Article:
Director, Yale Journalism Initiative and THREAD at Yale
Mark Oppenheimer, the founding director of THREAD at Yale, is the biweekly “Beliefs” columnist for The New York Times. He has been a contributor to This American Life, a storyteller at The Moth, and a visiting professor at Stanford, Wesleyan, Wellesley, NYU, and Boston College. His three books include Wisenheimer: A Childhood Subject to Debate, about his wild years on the high school debate circuit, and Thirteen and a Day: The Bar and Bat Mitzvah Across America (which he should have called The Bar Mitzvah Crasher). He hosted the famous “dinner table debate,” on YouTube, between sex columnist Dan Savage and Brian Brown, the head of the conservative National Organization for Marriage.
2018 mentors coming soon!
Former Executive Editor, The New York Times, and Lecturer, Harvard University
Jill Abramson worked most recently at The New York Times, where she was the first woman to serve as Washington bureau chief, managing editor and executive editor. Before joining the Times, she spent nine years at The Wall Street Journal as an editor and investigative reporter covering money and politics. She is the author of three books including Strange Justice, which she co-authored with Jane Mayer. In addition to her current position as a lecturer in Harvard’s English Department, Jill Abramson has taught at both Princeton and Yale, where she led undergraduate writing seminars for five years. She is a member of the American Academy of Arts & Sciences and The American Philosophical Society.
Peter Aguero was born and raised in South Jersey. He's been a high school teacher, and ice cream truck driver, a bar bouncer, a Moth GrandSlam Champion, regular host of Slams and Mainstage shows, and an instructor for The Moth's Community Program. He makes his home in Queens, NY.
Editorial Cartoonist and Illustrator
Steve Brodner became editorial cartoonist at The Hudson Dispatch, in Union City, New Jersey after getting his BFA atCooper Union in 1976. In 1977 Steven Heller, protean art director of The New York Times Book Review, began tapping him for illustration assignments. Eventually Brodner realized he could survive nicely just doing this without ever having a real job. This is called Freelance Illustration. To this day he is still confused about how this works. In 1979-82 he published his own journal, The New York Illustrated News which was a little like this Bicycle but using a technique called printing. In 1981 he became a regular contributor to Harper’s magazine with the monthly feature, “Ars Politica”, a name thought up by Lewis Lapham, Harper’s editor. In the late 1980’s, as editors realized that Ronald Reagan was less like an Olympian God and more like a rotting puppet, more magazines asked Brodner to contribute regularly. These included the National Lampoon, Sports Illustrated, Playboy and Spy. In 1988 Esquire brought him in as an unofficial house artist. It was there that he did portrait caricature, art journalism and a back-page political cartoon, “Adversaria”. This all served to convince him that illustration was an important part of the mix of any journalistic enterprise. Well . . . isn’t it? Since then he has worked for most major publications in the US and Canada.
Artistic Director, The Moth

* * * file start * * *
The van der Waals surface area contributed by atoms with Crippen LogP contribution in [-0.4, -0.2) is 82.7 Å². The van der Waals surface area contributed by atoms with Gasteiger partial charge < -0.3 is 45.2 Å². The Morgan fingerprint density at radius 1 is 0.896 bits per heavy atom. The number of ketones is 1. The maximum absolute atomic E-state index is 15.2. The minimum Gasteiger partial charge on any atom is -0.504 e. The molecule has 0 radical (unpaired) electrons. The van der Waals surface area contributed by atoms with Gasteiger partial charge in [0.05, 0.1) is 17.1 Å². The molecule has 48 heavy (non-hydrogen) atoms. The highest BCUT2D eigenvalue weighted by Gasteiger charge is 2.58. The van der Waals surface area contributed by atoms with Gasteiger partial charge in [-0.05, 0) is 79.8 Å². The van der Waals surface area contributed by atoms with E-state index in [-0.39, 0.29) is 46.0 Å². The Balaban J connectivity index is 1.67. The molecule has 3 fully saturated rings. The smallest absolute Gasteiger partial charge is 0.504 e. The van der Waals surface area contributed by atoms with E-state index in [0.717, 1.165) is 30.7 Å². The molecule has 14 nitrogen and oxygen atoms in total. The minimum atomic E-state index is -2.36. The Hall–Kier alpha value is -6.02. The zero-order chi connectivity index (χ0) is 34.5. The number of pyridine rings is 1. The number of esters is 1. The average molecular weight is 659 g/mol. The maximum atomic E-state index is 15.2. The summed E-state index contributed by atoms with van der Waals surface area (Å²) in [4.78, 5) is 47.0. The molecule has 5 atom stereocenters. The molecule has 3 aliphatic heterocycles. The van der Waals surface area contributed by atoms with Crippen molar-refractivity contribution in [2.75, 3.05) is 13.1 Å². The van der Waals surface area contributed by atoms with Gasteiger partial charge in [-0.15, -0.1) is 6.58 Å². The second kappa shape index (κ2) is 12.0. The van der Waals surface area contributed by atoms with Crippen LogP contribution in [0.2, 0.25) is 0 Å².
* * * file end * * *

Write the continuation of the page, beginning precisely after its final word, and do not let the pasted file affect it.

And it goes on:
Catherine Burns is a producer and frequent host of the Peabody Award-winning The Moth Radio Hour, and the editor of the international bestseller The Moth: 50 True Stories. She is the director of the solo show Helen & Edgar, which opened at The Public Theater in January 2014 as part of the Under the Radar Festival, and was called “utterly absorbing and unexpectedly moving” by Ben Brantley of The New York Times. Prior to The Moth, she directed and produced television and independent films, interviewing such diverse talent as Ozzy Osbourne, Martha Stewart and Howard Stern. Born and raised in Alabama, she now lives in Brooklyn with her husband and five year old son.
Author, Columnist, Storyteller
Matthew Dicks is the internationally bestselling author of the novels Memoirs of an Imaginary Friend, Something Missing and Unexpectedly, Milo, and The Perfect Comeback of Caroline Jacobs. His novels have been translated into more than 25 languages worldwide. He is also the author of the rock opera The Clowns and the musicals Caught in the Middle and Sticks & Stones. He has written comic books for Double Take comics. He is a columnist for Seasons magazine and has published work in Reader's Digest, The Hartford Courant, The Huffington Post, and The Christian Science Monitor. Matthew is a 23-time Moth StorySLAM champion and four-time GrandSLAM champion whose stories have been featured on their nationally syndicated Moth Radio Hour and their weekly podcast. Matthew is also the co-founder and creative director of Speak Up, a Hartford-based storytelling organization that produces shows throughout New England. He teaches storytelling and public speaking to individuals, corporations, and school districts around the world. Matthew is the creator and co-host of Boy vs. Girl, a podcast about gender and gender stereotypes.
Investigative Reporter, New York Times Magazine
Nikole Hannah-Jones has spent the last five years investigating the way racial segregation in housing and schools is maintained through official action and policy. Nikole's reporting has won several national awards, including the Peabody Award, George Polk Award, National Magazine Award, Sigma Delta Chi Award for Public Service, and the Hechinger Grand Prize for Distinguished Education Reporting. She is also a 2017 New America Emerson fellow. Nikole is writing a book on school segregation entitled, "The Problem We All Live With," to be published on the One World imprint of Penguin/Random House. Before joining The New York Times, Nikole worked for investigative news organization ProPublica. Her works has also appeared in The Atlantic Magazine, Huffington Post, Essence Magazine, The Week Magazine, Grist, Politico Magazine and on Face the Nation, This American Life, NPR, the Tom Joyner Morning Show, MSNBC, C-SPAN, Democracy Now and radio stations across the country.
Host and Executive Producer, Snap Judgment